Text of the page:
My problem with the Bishop's position, and Jim P's is that, while claiming moral judgement, they make no attempt to present a logical argument. Logically, I'd contend that contraception is not only not sinful, but is morally desirable -- especially so world wide.
P. S. When I ask "when is the last time you heard any of them PRESENt any arguments" I meant in spoken words, to the press, where people would actually hear what they have to say.
Jim's apptoach it seems to me is that if we'd just be nice and let the Bishops have their way. all would be sweetness and lihjt politicallyI think that's an arm twist from weakness.Nor do I beleieve the conclusion.
Was everything sweetness and light before the bishops woke up a few months ago to what they perceive as an existential threat (whatever that is) to religion in America? I think not. I think that everything went from presenting a problem or an irritation or a conundrum to being an "existential threat" long before the bishops got involved in our national toxicity.Not that they haven't contributed.
"Moral dangers? Dont you mean sinfulness? "Of course using contraception with the intent to contracept, knowing that it is contrary to God's plan, is sinful.Mandating its subsidy also creates a moral hazard. While not sinful in itself, a mandated subsidy can lead one to conclude that, far from being sinful, contraception is morally desirable. The law is a teacher.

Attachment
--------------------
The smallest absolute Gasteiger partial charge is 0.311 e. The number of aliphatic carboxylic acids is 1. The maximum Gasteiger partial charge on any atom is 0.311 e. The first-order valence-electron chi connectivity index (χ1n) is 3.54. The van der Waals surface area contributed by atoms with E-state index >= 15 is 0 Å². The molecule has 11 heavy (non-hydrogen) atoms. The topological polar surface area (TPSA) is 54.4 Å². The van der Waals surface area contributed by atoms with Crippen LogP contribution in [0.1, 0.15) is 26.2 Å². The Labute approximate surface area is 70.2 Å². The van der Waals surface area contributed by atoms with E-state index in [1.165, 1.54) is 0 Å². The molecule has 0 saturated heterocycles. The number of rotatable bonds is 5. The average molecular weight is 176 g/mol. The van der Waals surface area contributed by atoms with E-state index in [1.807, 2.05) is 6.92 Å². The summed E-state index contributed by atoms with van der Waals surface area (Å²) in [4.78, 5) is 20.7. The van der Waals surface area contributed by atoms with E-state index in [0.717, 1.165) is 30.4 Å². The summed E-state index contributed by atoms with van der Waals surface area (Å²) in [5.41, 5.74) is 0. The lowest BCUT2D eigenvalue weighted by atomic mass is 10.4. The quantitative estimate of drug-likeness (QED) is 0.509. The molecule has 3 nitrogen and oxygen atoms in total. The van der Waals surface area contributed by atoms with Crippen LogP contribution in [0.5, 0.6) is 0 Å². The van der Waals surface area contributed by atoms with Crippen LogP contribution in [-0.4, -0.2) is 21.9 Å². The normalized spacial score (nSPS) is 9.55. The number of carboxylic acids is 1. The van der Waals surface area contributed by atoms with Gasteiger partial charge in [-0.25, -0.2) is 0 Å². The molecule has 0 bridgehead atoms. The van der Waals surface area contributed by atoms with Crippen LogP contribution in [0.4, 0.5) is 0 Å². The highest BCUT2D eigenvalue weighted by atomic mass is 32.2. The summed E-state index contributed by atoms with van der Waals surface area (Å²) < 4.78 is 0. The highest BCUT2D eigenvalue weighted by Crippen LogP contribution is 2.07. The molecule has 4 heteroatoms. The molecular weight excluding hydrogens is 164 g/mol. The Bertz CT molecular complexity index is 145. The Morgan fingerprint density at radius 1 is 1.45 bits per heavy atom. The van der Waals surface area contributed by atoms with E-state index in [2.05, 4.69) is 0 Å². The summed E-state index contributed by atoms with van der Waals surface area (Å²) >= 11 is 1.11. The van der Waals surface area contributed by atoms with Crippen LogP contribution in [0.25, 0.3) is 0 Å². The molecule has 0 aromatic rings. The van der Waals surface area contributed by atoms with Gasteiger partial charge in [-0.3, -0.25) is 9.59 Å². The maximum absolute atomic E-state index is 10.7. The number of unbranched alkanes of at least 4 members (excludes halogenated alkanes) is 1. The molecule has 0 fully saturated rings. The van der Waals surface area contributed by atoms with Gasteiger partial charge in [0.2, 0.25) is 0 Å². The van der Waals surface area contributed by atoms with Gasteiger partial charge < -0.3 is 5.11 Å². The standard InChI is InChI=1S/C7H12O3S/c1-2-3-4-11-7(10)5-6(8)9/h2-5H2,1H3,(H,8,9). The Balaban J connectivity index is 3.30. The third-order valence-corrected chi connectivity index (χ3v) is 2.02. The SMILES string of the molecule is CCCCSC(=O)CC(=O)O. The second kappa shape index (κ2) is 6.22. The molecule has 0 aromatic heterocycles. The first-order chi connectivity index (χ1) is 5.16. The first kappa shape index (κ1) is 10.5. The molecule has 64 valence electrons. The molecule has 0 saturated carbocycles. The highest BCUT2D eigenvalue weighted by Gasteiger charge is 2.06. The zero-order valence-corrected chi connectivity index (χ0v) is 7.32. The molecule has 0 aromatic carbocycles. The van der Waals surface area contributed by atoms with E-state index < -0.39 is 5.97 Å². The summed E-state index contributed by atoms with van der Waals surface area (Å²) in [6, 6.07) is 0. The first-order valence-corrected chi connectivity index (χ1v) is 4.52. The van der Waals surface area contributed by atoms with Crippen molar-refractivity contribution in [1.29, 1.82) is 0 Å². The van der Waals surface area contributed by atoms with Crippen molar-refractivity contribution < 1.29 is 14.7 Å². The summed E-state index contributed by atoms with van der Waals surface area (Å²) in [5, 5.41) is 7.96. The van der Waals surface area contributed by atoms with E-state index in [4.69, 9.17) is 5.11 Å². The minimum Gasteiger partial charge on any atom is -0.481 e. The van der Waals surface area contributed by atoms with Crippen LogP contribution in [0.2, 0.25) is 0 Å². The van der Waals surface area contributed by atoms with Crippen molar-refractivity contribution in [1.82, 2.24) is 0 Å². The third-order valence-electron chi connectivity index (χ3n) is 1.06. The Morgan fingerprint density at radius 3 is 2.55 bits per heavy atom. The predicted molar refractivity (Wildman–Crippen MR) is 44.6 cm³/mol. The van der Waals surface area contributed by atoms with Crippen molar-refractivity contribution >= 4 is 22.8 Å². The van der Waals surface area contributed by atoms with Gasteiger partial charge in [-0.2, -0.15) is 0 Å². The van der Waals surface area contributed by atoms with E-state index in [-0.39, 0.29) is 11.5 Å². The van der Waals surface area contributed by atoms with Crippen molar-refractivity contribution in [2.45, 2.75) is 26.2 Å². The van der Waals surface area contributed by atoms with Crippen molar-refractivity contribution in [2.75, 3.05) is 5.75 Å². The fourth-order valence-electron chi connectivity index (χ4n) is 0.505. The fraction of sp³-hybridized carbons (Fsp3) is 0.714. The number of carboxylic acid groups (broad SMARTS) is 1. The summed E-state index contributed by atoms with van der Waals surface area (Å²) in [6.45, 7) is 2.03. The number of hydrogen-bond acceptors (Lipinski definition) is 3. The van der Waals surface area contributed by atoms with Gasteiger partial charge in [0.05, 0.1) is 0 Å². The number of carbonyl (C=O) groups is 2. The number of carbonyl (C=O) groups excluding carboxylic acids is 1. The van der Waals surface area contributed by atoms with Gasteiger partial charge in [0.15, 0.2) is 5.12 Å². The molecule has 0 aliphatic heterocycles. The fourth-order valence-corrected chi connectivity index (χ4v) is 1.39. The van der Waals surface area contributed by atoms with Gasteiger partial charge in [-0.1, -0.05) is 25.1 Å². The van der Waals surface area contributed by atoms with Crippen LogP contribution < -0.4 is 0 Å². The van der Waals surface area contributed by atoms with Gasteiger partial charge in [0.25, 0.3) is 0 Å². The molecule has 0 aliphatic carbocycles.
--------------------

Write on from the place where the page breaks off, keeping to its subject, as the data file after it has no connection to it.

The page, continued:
"Sure, the bishops proclaim, proclaim, proclaim. They have not persuaded. They dont even *try* to persuade! "Ann, does this fulfill your requirements? http://www.usccb.org/issues-and-action/marriage-and-family/natural-famil...
Jim's " I havent seen that the bishops agree that the programs proposed by the President constitute remote cooperation with evil.'Jim? Up or down on the USCCB's Taco Bell exemption because it's proximate cooperation? If you think a franchisees Catholicism gives him the right to a religious exemption....as the soup Nazi would say 'no more tacos for you// come back next year.'